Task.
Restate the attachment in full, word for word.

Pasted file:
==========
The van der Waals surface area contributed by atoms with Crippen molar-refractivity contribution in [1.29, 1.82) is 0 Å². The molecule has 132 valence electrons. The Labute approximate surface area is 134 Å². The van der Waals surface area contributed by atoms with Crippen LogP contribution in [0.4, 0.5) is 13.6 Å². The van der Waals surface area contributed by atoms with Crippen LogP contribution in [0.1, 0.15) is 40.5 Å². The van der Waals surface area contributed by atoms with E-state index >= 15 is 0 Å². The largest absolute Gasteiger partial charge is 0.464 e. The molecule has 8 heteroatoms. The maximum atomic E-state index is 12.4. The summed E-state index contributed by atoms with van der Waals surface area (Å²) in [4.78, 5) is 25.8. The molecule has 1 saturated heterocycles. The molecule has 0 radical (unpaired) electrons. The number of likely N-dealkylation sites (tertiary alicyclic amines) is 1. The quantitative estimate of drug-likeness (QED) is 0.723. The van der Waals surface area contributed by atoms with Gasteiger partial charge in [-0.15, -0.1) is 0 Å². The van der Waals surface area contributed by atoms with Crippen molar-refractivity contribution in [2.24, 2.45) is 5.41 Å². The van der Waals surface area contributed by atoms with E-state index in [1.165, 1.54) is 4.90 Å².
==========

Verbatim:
The van der Waals surface area contributed by atoms with Crippen molar-refractivity contribution in [1.29, 1.82) is 0 Å². The molecule has 132 valence electrons. The Labute approximate surface area is 134 Å². The van der Waals surface area contributed by atoms with Crippen LogP contribution in [0.4, 0.5) is 13.6 Å². The van der Waals surface area contributed by atoms with Crippen LogP contribution in [0.1, 0.15) is 40.5 Å². The van der Waals surface area contributed by atoms with E-state index >= 15 is 0 Å². The largest absolute Gasteiger partial charge is 0.464 e. The molecule has 8 heteroatoms. The maximum atomic E-state index is 12.4. The summed E-state index contributed by atoms with van der Waals surface area (Å²) in [4.78, 5) is 25.8. The molecule has 1 saturated heterocycles. The molecule has 0 radical (unpaired) electrons. The number of likely N-dealkylation sites (tertiary alicyclic amines) is 1. The quantitative estimate of drug-likeness (QED) is 0.723. The van der Waals surface area contributed by atoms with Gasteiger partial charge in [-0.15, -0.1) is 0 Å². The van der Waals surface area contributed by atoms with Crippen molar-refractivity contribution in [2.24, 2.45) is 5.41 Å². The van der Waals surface area contributed by atoms with E-state index in [1.165, 1.54) is 4.90 Å².